The photolyase/cryptochrome family consists of flavoproteins that perform
various functions using blue-light photons as an energie source. It is present
in all three domains of life, that is, archaea, eubacteria, and eukaryotes,
and hence has arisen very early during evolution to protect genomes against
the genotoxic effects of ultraviolet light originating from the sun. The
photolyase/cryptochrome family is divided into two major groups: photolyases
and cryptochromes. Photolyases (see <PDOC00331> and <PDOC00832>) repair
cytotoxic and mutagenic UV-induced photolesions in DNA in many species from
bacteria to plants and animals by using a light-dependent repair mechanism. It
involves light absorption, electron transfer from an excited reduced and
deprotanated FADH(-) to the flipped-out photolesion, followed by the
fragmentation of the photolesions. Cryptochromes are highly related proteins
that generally no longer repair damaged DNA, but function as photoreceptors.
Cryptochromes regulate growth and development in plants and the circadian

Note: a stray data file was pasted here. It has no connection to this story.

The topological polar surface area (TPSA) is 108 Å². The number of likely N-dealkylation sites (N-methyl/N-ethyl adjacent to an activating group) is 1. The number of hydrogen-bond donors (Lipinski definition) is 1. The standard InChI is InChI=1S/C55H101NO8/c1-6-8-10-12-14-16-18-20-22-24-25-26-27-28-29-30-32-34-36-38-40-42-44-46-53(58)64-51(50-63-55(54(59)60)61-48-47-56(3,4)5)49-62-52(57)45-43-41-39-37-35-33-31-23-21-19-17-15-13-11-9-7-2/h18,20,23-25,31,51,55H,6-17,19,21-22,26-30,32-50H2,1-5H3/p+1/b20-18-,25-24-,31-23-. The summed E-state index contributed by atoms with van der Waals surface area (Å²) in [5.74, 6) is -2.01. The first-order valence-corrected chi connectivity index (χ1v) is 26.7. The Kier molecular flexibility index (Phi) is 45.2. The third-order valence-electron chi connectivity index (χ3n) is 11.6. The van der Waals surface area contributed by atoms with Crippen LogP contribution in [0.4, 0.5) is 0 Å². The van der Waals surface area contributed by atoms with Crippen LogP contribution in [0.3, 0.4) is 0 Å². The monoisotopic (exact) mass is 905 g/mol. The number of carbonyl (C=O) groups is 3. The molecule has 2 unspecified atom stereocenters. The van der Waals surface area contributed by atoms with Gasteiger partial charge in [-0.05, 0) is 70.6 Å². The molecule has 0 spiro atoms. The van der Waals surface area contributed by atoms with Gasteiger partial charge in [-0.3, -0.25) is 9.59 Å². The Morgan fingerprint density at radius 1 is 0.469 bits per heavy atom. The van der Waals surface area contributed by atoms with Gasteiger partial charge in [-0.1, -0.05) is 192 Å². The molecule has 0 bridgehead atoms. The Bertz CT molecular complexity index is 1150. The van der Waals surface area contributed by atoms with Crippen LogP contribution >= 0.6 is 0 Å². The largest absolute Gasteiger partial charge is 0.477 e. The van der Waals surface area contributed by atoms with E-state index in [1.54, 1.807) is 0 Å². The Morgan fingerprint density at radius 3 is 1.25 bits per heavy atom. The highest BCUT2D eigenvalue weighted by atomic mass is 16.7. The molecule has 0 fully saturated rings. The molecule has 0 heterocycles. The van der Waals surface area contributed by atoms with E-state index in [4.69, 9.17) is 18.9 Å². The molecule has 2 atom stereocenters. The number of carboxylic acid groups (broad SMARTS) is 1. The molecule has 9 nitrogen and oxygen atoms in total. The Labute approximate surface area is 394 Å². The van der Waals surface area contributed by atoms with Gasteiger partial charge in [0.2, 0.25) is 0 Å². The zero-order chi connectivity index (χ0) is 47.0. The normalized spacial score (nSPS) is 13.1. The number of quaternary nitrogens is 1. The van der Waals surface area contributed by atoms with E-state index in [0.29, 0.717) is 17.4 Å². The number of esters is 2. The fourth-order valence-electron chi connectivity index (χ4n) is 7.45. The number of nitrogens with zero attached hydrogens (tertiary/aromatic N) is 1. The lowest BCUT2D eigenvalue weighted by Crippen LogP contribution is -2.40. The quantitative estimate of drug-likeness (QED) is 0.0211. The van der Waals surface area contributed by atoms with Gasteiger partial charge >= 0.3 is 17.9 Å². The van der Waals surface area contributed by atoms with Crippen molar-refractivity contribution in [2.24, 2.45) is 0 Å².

clock in animals [1,2,3,4,5,6,7].
Both photolyases and cryptochromes have a bilobal architecture consisting of
two domains: an N-terminal α/β domain that may contain a light-harvesting chromophore to additionally broaden their activity spectra and a C-terminal α-helical catalytic domain comprising the light-sensitive FAD
cofactor. Diverse classes of antenna chromophores likes 5,10-methenyltetrahydrofolate (MTHF), 8-hydroxydeazaflavin, FMN or FAD have been
identified in some photolyase/cryptochrome to broaden their activity spectra,
whereas many others apparently lack any bound antenna chromophores.
The photolyase/cryptochrome α/β domain adopts a dinucleotide binding
fold with a five-stranded parallel β sheet flanked on both sides by α
helices (see <PDB:1NP7>) [1,5].
Some proteins known to contain a photolyase/cryptochrome α/β domain are
- CPD photolyases, known as pyrimidine photolyase, repair cyclobutane
pyrimidine dimer (CPD).
- (6-4) photolyases, repair (6-4) pyrimidine-pyrimidone photoproducts (6-
- cryptochromes-DASH (CRY-DASH), photolyases with high specificity for CPDs
in single-stranded DNA.
- cryptochromes, act as blue-light photoreceptors and exert various
The profile we developed covers the entire photolyase/cryptochrome α/β
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